Large studies reported seroprevalences of 1%–6.9% (2). In February 2020, seroprevalence for 12 blood donors in Lodi, Italy, a heavily affected zone, was as high as 23% (3). Studying high-risk persons, such as healthcare workers, could be relevant for implementing preemptive and protective strategies. In Italy, 30,383 healthcare workers (of 253,619 confirmed cases; 12.0%) have been reported to be infected since the beginning of the pandemic (4).

Active healthcare workers (n = 7,457) from Azienda Sanitaria Locale Città di Torino public hospitals and outpatient services (Turin, Italy) were invited by email and printed leaflets to participate in our study. During April 17–May 20, 2020, they underwent blood withdrawal. SARS-CoV-2 antibodies were measured by using capillary electrophoresis and chemiluminescence immunoassay targeting IgGs against S1/S2 regions of spike protein (LIAISON; DiaSorin, This assay has a sensitivity of 97.9% and a specificity of 98.5% and a 94.4% positive agreement with the plaque reduction neutralization test (5). SARS-CoV-2 IgG concentrations were expressed in arbitrary units/mL (AU/mL) and deemed negative if <12 AU/mL. Persons who had equivocal (12–15 AU/mL) or positive (>15 AU/mL) results provided nasopharyngeal swab specimens for SARS-CoV-2 RNA detection by using an in-house real-time reverse transcription PCR, according to Corman et al. (6).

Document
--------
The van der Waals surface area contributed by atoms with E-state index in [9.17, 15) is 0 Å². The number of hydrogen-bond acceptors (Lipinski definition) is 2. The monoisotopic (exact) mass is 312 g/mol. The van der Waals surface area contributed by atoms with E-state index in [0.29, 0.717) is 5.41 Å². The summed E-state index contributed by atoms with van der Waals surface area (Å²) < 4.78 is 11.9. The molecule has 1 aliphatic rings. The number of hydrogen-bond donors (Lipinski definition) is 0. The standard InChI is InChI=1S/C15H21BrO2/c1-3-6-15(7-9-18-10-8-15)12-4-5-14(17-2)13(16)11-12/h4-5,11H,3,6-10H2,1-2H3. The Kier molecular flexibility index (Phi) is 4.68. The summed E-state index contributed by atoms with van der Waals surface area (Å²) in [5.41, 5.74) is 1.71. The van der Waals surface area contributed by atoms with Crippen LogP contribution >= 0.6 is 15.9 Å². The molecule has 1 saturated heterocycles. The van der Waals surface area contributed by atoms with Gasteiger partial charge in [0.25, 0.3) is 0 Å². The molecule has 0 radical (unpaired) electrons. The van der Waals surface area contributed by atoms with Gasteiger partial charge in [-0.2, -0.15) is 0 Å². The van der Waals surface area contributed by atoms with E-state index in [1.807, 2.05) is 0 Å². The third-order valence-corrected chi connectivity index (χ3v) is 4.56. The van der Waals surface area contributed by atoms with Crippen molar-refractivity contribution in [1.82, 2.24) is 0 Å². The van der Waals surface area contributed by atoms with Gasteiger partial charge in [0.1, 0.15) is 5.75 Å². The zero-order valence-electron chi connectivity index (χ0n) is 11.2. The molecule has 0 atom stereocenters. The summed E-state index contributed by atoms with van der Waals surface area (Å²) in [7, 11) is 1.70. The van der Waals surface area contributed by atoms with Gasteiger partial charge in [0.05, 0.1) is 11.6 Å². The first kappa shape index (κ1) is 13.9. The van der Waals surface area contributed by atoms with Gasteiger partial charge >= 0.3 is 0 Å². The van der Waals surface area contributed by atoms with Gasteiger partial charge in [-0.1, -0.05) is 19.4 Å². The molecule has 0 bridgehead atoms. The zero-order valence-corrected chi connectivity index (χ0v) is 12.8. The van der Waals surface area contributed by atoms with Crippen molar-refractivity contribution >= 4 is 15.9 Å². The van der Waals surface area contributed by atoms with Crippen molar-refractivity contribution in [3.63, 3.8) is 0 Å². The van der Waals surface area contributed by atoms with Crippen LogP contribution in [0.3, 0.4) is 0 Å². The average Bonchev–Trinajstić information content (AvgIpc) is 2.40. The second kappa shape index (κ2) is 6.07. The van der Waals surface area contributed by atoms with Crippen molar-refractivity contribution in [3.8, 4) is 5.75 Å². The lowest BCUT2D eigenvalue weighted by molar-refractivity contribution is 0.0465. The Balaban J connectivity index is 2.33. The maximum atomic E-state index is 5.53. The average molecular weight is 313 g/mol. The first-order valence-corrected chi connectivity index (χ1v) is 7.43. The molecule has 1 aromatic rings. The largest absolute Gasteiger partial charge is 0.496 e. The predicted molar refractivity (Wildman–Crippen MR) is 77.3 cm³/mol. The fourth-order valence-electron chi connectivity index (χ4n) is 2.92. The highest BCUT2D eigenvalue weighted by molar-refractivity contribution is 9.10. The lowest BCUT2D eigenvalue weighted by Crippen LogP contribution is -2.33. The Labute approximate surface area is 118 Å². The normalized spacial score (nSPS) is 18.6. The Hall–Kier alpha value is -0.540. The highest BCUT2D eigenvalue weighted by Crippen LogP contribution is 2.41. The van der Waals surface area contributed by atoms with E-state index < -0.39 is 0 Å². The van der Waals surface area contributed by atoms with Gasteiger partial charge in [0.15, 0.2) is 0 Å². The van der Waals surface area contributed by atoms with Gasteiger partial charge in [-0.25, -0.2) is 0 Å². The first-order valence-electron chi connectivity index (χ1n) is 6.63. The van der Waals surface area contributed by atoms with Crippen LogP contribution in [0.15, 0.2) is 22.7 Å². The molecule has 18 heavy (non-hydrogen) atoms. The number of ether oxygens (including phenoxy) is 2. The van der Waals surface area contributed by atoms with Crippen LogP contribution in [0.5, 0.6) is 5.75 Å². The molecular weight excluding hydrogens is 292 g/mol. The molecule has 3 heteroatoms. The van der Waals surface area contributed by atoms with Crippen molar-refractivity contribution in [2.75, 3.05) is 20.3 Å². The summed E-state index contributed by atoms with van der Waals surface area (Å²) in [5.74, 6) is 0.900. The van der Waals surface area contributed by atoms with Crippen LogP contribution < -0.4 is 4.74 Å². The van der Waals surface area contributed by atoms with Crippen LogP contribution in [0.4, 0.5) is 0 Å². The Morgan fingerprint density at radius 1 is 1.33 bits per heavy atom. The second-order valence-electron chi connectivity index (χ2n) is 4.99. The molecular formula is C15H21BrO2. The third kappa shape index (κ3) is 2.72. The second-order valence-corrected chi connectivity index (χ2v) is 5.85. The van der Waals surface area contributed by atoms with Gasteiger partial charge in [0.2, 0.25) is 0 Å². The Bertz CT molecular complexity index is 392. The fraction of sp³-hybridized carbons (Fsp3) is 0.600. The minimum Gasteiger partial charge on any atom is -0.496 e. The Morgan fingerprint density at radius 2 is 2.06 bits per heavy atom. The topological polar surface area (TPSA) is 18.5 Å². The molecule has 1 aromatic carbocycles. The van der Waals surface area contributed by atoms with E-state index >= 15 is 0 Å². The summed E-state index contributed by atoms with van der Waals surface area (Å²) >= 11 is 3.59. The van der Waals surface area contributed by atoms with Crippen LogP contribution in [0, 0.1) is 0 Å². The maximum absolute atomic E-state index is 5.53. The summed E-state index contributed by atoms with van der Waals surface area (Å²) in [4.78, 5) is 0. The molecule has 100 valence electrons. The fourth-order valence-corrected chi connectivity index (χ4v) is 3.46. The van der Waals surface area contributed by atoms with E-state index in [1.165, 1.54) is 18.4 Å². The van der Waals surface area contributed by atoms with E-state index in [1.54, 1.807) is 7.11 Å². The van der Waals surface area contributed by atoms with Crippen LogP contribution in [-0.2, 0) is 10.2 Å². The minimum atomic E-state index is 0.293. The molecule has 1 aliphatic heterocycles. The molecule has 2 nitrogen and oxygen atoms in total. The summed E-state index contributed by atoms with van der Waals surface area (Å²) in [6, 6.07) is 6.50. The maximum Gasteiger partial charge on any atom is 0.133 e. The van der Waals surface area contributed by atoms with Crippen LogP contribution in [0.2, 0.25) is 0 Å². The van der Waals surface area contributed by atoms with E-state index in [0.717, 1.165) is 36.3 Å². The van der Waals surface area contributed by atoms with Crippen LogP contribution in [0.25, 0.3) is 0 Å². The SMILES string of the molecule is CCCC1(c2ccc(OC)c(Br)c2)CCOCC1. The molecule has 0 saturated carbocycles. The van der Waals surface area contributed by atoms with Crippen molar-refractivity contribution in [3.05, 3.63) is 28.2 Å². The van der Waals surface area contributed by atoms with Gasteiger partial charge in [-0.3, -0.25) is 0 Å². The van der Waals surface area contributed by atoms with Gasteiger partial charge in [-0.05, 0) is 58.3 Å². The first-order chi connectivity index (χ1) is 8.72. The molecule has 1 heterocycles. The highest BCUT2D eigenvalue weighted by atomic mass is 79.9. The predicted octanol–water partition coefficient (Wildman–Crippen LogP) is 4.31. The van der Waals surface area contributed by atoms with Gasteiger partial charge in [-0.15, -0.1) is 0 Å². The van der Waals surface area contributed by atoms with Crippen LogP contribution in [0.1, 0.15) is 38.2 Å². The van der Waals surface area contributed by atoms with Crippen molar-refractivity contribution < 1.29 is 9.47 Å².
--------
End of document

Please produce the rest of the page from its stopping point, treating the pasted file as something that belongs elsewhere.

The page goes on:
Ethics approval was obtained, and all participants signed an informed consent form. Anonymous data were collected and analyzed by using SPSS Statistics version 26 (IBM, and described as number (%) or mean ± SD. Disease severity information was not collected.